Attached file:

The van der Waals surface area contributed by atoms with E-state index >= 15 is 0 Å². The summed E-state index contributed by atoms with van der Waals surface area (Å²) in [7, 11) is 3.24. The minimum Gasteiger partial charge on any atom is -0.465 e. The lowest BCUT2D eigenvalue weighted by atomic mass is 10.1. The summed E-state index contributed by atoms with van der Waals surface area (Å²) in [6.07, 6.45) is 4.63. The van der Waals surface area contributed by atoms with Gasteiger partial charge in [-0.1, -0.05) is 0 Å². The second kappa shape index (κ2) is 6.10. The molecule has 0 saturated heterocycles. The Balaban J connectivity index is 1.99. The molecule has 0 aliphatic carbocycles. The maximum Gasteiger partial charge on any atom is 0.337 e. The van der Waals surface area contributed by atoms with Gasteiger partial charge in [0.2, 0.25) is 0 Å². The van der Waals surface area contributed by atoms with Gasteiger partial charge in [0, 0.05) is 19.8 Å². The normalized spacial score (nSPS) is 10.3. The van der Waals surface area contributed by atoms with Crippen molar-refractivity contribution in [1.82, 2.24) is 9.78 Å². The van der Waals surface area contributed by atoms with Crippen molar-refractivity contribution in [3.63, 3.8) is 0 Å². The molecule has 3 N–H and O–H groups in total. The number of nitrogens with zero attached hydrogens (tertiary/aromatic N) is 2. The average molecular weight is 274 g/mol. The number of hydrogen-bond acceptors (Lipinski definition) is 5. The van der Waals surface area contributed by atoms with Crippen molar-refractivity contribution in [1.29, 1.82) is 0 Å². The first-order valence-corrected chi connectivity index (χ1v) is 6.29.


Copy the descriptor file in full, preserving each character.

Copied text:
The van der Waals surface area contributed by atoms with E-state index >= 15 is 0 Å². The summed E-state index contributed by atoms with van der Waals surface area (Å²) in [7, 11) is 3.24. The minimum Gasteiger partial charge on any atom is -0.465 e. The lowest BCUT2D eigenvalue weighted by atomic mass is 10.1. The summed E-state index contributed by atoms with van der Waals surface area (Å²) in [6.07, 6.45) is 4.63. The van der Waals surface area contributed by atoms with Gasteiger partial charge in [-0.1, -0.05) is 0 Å². The second kappa shape index (κ2) is 6.10. The molecule has 0 saturated heterocycles. The Balaban J connectivity index is 1.99. The molecule has 0 aliphatic carbocycles. The maximum Gasteiger partial charge on any atom is 0.337 e. The van der Waals surface area contributed by atoms with Gasteiger partial charge in [0.2, 0.25) is 0 Å². The van der Waals surface area contributed by atoms with Gasteiger partial charge in [0, 0.05) is 19.8 Å². The normalized spacial score (nSPS) is 10.3. The van der Waals surface area contributed by atoms with Crippen molar-refractivity contribution in [1.82, 2.24) is 9.78 Å². The van der Waals surface area contributed by atoms with Crippen molar-refractivity contribution in [3.63, 3.8) is 0 Å². The molecule has 3 N–H and O–H groups in total. The number of nitrogens with zero attached hydrogens (tertiary/aromatic N) is 2. The average molecular weight is 274 g/mol. The number of hydrogen-bond acceptors (Lipinski definition) is 5. The van der Waals surface area contributed by atoms with Crippen molar-refractivity contribution in [1.29, 1.82) is 0 Å². The first-order valence-corrected chi connectivity index (χ1v) is 6.29.